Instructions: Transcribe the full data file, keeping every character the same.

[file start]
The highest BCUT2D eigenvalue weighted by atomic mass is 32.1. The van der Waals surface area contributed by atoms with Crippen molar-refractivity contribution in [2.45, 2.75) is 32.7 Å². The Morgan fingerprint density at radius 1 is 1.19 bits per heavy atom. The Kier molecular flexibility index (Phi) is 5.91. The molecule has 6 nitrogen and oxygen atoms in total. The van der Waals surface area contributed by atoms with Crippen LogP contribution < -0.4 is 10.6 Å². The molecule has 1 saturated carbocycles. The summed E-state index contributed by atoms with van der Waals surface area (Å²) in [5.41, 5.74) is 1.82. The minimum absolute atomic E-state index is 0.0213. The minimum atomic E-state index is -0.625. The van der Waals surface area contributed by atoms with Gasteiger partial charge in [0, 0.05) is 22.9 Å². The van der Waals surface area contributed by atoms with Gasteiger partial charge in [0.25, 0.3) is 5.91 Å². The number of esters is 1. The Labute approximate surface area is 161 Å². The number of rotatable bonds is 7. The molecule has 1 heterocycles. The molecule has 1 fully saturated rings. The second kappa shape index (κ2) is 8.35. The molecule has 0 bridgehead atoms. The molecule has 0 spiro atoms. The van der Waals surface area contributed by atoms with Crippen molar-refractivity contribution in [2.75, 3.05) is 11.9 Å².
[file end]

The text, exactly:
The highest BCUT2D eigenvalue weighted by atomic mass is 32.1. The van der Waals surface area contributed by atoms with Crippen molar-refractivity contribution in [2.45, 2.75) is 32.7 Å². The Morgan fingerprint density at radius 1 is 1.19 bits per heavy atom. The Kier molecular flexibility index (Phi) is 5.91. The molecule has 6 nitrogen and oxygen atoms in total. The van der Waals surface area contributed by atoms with Crippen LogP contribution < -0.4 is 10.6 Å². The molecule has 1 saturated carbocycles. The summed E-state index contributed by atoms with van der Waals surface area (Å²) in [5.41, 5.74) is 1.82. The minimum absolute atomic E-state index is 0.0213. The minimum atomic E-state index is -0.625. The van der Waals surface area contributed by atoms with Gasteiger partial charge in [0, 0.05) is 22.9 Å². The van der Waals surface area contributed by atoms with Gasteiger partial charge in [0.25, 0.3) is 5.91 Å². The number of esters is 1. The Labute approximate surface area is 161 Å². The number of rotatable bonds is 7. The molecule has 1 heterocycles. The molecule has 1 fully saturated rings. The second kappa shape index (κ2) is 8.35. The molecule has 0 bridgehead atoms. The molecule has 0 spiro atoms. The van der Waals surface area contributed by atoms with Crippen molar-refractivity contribution in [2.75, 3.05) is 11.9 Å².